How to Plant an Invisible Garden

Ministry is tough. Middle school ministry is even tougher. Every time I tell someone I work with middle school youth, the response is either something along the lines of, “Why would you do that to yourself?” or “God bless your soul,” or my personal favorite, “If we become saints, you’re going to the front of the line to be canonized.” We all know it can be tough to work with middle schoolers.

Over the past year and a half, I’ve grown to love dearly the group of kids I get to minister to every Sunday, even when they’re bouncing off the walls (which is always). But sometimes it can be extremely frustrating to not be able to witness the fruits of my efforts. When ministering to kids in middle school, it is highly unlikely to get to witness a kid ‘getting it.’ By this, I mean that moment when everything we’ve been saying to the youth for a year finally clicks in their mind and they begin to truly understand that Jesus loves them, died for them, and wants them to follow Him. It would be amazing if every kid (or any kid) came up to me after a youth night and said, “Hey, that was a fantastic night. I genuinely love God, and I’m going to commit myself to living for Him.” Like I said, that would be incredible. Reality looks more like a youth saying something in their small group like “Yeah, I guess God is pretty cool.” (Not joking). In middle school youth ministry, this is a huge win. After most youth nights, I never truly know how the youth responded to what took place. And I probably will never know.

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But that’s the thing with middle school youth ministry: we are not the ones watching the fruit grow. We are merely planting seeds, or sometimes just tilling the soil to help make a place where something might grow someday. And honestly, it’s not even us doing the work. We’re just lucky enough that the Holy Spirit is choosing to use our feeble hands to further the Kingdom of God here on Earth. As middle school youth ministers, we help with the groundwork. They say that sometimes it takes hearing the Gospel message 15 times before we actually take it to heart. It’s so difficult to remember that the third time that message is proclaimed is just as important as the fifteenth.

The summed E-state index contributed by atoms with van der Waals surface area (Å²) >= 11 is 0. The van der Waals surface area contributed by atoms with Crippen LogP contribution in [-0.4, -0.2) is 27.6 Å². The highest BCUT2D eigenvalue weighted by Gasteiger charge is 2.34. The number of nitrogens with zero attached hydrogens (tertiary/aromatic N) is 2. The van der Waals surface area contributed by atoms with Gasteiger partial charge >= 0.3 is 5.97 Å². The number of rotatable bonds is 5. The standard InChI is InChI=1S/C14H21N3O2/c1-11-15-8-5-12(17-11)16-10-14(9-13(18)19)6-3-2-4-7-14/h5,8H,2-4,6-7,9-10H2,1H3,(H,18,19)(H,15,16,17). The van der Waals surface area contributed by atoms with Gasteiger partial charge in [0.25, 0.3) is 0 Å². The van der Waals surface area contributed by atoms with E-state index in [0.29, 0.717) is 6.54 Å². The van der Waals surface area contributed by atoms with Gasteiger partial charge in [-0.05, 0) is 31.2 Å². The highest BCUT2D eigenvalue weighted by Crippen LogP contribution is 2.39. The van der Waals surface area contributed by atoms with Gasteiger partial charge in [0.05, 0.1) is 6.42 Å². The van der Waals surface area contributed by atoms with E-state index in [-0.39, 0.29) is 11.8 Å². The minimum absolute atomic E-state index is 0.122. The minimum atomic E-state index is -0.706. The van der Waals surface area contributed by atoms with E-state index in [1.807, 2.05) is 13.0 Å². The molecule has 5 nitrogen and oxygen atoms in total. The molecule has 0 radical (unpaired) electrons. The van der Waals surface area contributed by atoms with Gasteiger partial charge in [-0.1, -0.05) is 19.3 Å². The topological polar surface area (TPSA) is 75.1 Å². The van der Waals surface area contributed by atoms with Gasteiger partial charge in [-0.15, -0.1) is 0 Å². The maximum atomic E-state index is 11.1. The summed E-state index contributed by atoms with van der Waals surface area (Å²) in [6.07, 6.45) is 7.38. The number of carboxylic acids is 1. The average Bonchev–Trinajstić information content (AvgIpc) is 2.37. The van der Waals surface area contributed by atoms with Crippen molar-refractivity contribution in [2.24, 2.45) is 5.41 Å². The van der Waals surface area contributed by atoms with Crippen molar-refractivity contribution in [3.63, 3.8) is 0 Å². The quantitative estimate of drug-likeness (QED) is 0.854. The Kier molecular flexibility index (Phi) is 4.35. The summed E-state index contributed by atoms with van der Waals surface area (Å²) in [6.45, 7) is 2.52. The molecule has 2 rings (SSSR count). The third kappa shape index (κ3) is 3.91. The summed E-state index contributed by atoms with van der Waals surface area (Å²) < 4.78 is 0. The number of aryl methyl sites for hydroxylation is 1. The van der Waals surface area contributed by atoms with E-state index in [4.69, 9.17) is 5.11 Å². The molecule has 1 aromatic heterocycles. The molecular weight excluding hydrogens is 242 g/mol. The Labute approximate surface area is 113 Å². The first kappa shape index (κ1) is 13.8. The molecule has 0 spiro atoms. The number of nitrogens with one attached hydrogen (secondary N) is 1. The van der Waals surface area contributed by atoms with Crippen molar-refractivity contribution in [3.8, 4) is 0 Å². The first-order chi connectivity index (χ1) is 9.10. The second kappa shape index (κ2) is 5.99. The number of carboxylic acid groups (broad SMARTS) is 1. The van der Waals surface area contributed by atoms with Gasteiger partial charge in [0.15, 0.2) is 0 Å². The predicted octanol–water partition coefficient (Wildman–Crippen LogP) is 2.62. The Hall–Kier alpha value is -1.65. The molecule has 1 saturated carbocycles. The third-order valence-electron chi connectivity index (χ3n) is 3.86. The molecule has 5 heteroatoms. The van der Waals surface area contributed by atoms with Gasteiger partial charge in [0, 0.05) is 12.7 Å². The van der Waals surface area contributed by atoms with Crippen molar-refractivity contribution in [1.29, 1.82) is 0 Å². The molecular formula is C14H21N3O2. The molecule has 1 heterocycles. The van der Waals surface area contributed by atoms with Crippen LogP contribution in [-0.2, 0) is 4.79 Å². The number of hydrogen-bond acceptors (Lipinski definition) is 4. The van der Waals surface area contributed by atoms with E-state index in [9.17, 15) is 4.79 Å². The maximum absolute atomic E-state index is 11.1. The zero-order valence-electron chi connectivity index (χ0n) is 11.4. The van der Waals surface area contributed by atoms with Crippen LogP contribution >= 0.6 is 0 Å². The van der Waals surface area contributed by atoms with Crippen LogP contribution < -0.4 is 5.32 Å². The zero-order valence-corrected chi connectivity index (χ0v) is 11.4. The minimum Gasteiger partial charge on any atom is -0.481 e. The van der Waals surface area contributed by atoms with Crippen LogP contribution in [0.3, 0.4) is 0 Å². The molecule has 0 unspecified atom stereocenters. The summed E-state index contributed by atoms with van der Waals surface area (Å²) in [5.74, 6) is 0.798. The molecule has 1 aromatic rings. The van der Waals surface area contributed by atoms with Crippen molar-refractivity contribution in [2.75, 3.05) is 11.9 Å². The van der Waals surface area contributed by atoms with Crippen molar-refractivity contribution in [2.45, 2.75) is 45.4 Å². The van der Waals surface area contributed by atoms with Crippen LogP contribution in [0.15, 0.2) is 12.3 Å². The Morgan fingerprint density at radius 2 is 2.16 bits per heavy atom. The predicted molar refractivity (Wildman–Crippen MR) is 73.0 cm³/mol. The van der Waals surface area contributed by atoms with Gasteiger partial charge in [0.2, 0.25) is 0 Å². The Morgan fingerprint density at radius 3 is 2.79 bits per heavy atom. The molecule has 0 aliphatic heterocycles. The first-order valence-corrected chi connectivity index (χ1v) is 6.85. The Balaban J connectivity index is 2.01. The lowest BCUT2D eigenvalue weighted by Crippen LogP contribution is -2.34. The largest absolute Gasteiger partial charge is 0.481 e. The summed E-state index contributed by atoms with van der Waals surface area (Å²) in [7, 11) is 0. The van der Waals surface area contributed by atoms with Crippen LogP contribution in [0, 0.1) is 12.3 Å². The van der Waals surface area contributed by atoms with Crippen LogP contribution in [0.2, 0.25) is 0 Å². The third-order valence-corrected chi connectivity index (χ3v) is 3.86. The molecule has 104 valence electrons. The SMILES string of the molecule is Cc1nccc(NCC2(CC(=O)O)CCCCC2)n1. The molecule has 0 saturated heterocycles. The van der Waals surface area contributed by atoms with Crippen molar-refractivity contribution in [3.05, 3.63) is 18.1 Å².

Chances are that I will never see the ways God is working in the hearts of the youth I see every Sunday. But that does not mean that the work is arbitrary. God has the power and ability to use every game we play, every word we speak, every time of small group, every smile, every interaction, every meal, and every prayer said to move the hearts of these kids, and move my heart as well. Tweet This

When I begin to lose hope that God can use middle school ministry to change hearts, I look around at the seeds being planted. I know that while I can’t see anything now, and maybe never will, God can see the garden. And I am not the gardener. I am just present for a step in their journey. And while I’m here, I’ll put on my gloves and work with the Gardener to help build His Kingdom.

 

 

-written by Kelsey Ricketson, former middle school youth minister of St. Mary’s in Caldwell

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